There’s nothing worse than a beautiful piece of public wilderness getting landlocked by private property and made inaccessible. In hopes of making sure that more of those areas are busted open to the public, Congressman Martin Heinrich (D-NM) stepped up today and introduced the HUNT Act.
The Hunt Unrestricted on our National Treasures Act is the kind of legislation we love to see. It’s simple and to the point. It directs the Forest Service and Bureau of Land Management to do what many outdoorsmen have been asking those agencies to do for years: Inventory public lands, figure out which areas are inaccessible, and decide what resources are needed to change that.
The difference between the HUNT act and some of the other efforts like HR 1581 (the Wilderness and Roadless Area Release Act of 2011) is that there’s no overreach here. It’s simple: Find out how to get to landlocked public land, provide a solid funding source to help implement it, and don’t reduce habitat functionality while doing it.
My lord, what a concept.
The bill contains three key provisions:
1.) The bill directs the heads of all federal land management agencies to prepare a report within 6 months detailing lands over 640 acres that have no public access, or where the egress to those public lands is severely limited. Then, they must define which lands could be reasonably accessed as well as which lands are highly valuable for hunting and fishing.
2.) The bill directs the federal land managers to list the routes leading to public lands on their websites. Far too often, the roads leading to public lands are the first ones closed, legally or illegally. Having a comprehensive database that shows sportsmen which roads are the ones they want (and have the right to travel on) makes it more difficult to shut down access in the future.
3.) 1.5 percent of Land and Water Conservation Fund monies will be used to help secure this new access. The bill specifies what kind of access folks are looking for. Primarily it will be used to purchase easements to allow for public traffic, as well as to help purchase small tracts of land that will let people reach those public land islands that were previously surrounded by private property. The 1.5 percent for access idea couldn’t have come soon enough. Over the last few years, several key members of Congress have tried to get a permanent fund for access through the Land and Water Conservation Fund. This is a wholly appropriate use of off-shore oil and gas leasing revenue, and a fantastic way to help increase our access to public lands and support the local economies that rely on that access.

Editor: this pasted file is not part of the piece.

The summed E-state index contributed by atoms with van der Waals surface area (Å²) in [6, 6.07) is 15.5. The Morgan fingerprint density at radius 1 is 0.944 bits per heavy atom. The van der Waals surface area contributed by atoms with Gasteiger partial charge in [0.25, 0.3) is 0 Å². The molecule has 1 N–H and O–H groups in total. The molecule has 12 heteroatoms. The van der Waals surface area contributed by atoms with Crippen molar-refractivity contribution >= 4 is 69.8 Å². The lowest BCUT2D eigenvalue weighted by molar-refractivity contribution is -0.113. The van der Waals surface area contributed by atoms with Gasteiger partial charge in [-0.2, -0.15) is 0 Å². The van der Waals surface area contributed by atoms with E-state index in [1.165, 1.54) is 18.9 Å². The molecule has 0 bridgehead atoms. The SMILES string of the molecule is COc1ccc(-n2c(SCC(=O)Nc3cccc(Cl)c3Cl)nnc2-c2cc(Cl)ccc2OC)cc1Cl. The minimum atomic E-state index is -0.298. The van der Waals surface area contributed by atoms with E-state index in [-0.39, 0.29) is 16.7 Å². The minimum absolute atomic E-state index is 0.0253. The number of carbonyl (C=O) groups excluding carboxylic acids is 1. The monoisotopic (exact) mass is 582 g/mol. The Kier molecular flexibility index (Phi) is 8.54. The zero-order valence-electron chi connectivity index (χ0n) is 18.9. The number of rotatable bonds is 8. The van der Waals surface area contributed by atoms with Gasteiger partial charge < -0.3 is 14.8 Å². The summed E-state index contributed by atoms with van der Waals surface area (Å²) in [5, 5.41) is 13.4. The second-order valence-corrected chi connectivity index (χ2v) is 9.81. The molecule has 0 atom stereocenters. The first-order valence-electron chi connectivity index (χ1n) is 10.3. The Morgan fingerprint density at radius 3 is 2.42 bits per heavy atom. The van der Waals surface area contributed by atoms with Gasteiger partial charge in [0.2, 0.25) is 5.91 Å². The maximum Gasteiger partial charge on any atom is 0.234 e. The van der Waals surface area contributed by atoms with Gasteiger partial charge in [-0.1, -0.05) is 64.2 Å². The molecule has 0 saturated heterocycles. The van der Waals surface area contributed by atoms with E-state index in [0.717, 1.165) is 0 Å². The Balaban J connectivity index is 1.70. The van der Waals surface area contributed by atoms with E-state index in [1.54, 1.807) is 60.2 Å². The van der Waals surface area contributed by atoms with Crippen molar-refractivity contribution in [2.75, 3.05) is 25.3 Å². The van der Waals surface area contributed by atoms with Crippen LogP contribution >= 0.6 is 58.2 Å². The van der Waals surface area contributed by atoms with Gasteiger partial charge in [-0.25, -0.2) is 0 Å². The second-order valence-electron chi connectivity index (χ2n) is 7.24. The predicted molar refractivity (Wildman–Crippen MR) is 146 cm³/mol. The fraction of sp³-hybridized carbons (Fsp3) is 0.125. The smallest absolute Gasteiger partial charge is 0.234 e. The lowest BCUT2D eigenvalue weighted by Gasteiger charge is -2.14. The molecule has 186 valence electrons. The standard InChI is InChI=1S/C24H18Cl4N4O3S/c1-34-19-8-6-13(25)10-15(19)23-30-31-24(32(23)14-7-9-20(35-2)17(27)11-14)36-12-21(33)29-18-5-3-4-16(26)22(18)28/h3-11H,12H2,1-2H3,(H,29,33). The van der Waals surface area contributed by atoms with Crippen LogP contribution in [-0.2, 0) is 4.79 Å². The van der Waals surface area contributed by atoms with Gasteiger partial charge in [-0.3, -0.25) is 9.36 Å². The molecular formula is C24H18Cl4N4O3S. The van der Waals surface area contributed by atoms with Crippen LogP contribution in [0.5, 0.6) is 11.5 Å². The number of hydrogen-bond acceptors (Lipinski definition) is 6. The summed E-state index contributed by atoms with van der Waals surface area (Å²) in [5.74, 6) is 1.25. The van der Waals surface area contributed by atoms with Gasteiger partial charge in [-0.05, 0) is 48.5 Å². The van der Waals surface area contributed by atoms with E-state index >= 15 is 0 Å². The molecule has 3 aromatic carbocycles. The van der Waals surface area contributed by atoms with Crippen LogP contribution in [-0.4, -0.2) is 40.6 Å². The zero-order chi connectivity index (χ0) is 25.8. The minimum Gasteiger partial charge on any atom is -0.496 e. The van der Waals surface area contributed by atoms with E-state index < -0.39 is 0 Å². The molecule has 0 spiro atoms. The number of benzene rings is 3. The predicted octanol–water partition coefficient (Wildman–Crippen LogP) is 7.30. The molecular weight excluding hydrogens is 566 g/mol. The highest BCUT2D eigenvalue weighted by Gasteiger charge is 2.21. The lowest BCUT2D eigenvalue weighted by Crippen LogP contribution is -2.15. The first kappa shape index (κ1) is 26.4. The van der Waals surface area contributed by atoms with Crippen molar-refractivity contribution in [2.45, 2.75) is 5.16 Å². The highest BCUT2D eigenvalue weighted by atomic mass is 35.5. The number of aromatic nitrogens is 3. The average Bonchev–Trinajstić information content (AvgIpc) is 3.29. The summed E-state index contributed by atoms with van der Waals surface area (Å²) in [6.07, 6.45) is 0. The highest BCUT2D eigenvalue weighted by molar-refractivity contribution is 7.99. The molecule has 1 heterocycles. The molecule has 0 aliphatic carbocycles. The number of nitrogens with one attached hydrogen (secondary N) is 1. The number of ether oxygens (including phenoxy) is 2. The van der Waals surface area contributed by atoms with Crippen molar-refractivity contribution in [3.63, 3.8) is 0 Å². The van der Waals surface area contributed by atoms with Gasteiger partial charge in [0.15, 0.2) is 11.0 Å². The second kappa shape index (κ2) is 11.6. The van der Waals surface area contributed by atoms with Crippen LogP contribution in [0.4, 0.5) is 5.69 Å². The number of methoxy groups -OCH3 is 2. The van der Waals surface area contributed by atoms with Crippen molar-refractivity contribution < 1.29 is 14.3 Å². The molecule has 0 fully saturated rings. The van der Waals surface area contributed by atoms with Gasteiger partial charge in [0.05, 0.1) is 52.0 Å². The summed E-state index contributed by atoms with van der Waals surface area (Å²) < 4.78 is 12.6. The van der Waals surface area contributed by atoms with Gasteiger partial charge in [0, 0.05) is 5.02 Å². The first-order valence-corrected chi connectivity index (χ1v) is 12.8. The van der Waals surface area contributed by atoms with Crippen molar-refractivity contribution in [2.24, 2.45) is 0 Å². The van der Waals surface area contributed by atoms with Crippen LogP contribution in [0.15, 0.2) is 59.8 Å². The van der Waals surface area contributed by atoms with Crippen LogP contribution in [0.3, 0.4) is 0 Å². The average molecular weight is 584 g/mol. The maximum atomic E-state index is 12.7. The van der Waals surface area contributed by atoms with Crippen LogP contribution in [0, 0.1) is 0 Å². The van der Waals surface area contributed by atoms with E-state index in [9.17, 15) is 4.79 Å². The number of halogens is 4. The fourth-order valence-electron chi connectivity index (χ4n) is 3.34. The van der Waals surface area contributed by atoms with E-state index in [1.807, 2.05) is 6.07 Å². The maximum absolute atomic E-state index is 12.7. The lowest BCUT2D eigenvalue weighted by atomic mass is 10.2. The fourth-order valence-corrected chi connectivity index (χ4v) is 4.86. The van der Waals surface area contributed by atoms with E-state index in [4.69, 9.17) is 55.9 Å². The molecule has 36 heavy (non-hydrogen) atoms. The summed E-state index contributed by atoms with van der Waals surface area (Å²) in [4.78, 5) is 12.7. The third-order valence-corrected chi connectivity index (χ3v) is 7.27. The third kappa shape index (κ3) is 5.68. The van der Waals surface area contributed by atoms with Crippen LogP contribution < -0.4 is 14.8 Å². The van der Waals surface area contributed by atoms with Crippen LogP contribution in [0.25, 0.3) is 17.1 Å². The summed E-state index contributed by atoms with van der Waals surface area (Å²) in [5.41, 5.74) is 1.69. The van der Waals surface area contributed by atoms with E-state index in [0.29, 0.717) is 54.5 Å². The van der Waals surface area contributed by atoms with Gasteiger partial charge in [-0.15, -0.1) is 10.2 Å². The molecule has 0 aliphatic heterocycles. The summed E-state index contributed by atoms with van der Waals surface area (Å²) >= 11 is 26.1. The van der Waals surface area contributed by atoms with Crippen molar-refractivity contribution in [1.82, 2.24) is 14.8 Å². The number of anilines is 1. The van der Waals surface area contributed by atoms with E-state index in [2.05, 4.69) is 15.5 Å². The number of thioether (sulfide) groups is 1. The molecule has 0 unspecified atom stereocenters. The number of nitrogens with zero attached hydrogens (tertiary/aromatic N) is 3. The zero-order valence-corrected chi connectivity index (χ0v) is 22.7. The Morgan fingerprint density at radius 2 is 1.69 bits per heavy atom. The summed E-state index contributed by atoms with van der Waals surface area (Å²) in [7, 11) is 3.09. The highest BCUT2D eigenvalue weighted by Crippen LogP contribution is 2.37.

Easements, small land acquisitions and inventorying public land shouldn’t be controversial issues, but it is an election year. Who knows how this will shake out. On the upside, there are no gimmicks or ulterior motives that I can see here. Likewise, there is no good reason to oppose this legislation, unless you want to keep the public off the land its tax dollars support. Time after time, we hear that folks are hanging up their rods and rifles because they can’t find a spot to hunt or fish anymore. If we want the outdoor life to continue, we’re going to have to make some investments in our future. The HUNT Act is a good investment in that legacy.
If any bill deserves passage in this Congress, the HUNT Act certainly does.